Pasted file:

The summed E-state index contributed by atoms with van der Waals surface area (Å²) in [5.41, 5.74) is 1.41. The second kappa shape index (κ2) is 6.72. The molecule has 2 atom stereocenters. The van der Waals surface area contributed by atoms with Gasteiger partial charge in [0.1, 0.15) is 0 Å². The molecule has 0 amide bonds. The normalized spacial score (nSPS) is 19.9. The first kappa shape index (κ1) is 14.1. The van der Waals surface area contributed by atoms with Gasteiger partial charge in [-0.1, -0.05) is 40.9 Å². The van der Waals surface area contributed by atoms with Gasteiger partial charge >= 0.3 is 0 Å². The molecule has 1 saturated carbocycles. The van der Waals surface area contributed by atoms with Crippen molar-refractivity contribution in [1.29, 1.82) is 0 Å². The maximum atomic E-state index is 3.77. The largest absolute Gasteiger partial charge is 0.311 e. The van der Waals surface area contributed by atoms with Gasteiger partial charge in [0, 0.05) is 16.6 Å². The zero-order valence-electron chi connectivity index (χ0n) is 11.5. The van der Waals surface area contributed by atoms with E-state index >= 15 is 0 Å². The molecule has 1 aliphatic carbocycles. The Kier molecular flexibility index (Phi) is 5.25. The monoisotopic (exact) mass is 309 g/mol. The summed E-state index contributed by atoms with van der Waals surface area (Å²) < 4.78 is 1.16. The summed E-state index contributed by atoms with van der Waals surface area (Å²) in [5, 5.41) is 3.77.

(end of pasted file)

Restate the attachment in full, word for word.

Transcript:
The summed E-state index contributed by atoms with van der Waals surface area (Å²) in [5.41, 5.74) is 1.41. The second kappa shape index (κ2) is 6.72. The molecule has 2 atom stereocenters. The van der Waals surface area contributed by atoms with Gasteiger partial charge in [0.1, 0.15) is 0 Å². The molecule has 0 amide bonds. The normalized spacial score (nSPS) is 19.9. The first kappa shape index (κ1) is 14.1. The van der Waals surface area contributed by atoms with Gasteiger partial charge in [-0.1, -0.05) is 40.9 Å². The van der Waals surface area contributed by atoms with Gasteiger partial charge >= 0.3 is 0 Å². The molecule has 1 saturated carbocycles. The van der Waals surface area contributed by atoms with Crippen molar-refractivity contribution in [1.29, 1.82) is 0 Å². The maximum atomic E-state index is 3.77. The largest absolute Gasteiger partial charge is 0.311 e. The van der Waals surface area contributed by atoms with Gasteiger partial charge in [0, 0.05) is 16.6 Å². The zero-order valence-electron chi connectivity index (χ0n) is 11.5. The van der Waals surface area contributed by atoms with E-state index >= 15 is 0 Å². The molecule has 1 aliphatic carbocycles. The Kier molecular flexibility index (Phi) is 5.25. The monoisotopic (exact) mass is 309 g/mol. The summed E-state index contributed by atoms with van der Waals surface area (Å²) < 4.78 is 1.16. The summed E-state index contributed by atoms with van der Waals surface area (Å²) in [5, 5.41) is 3.77.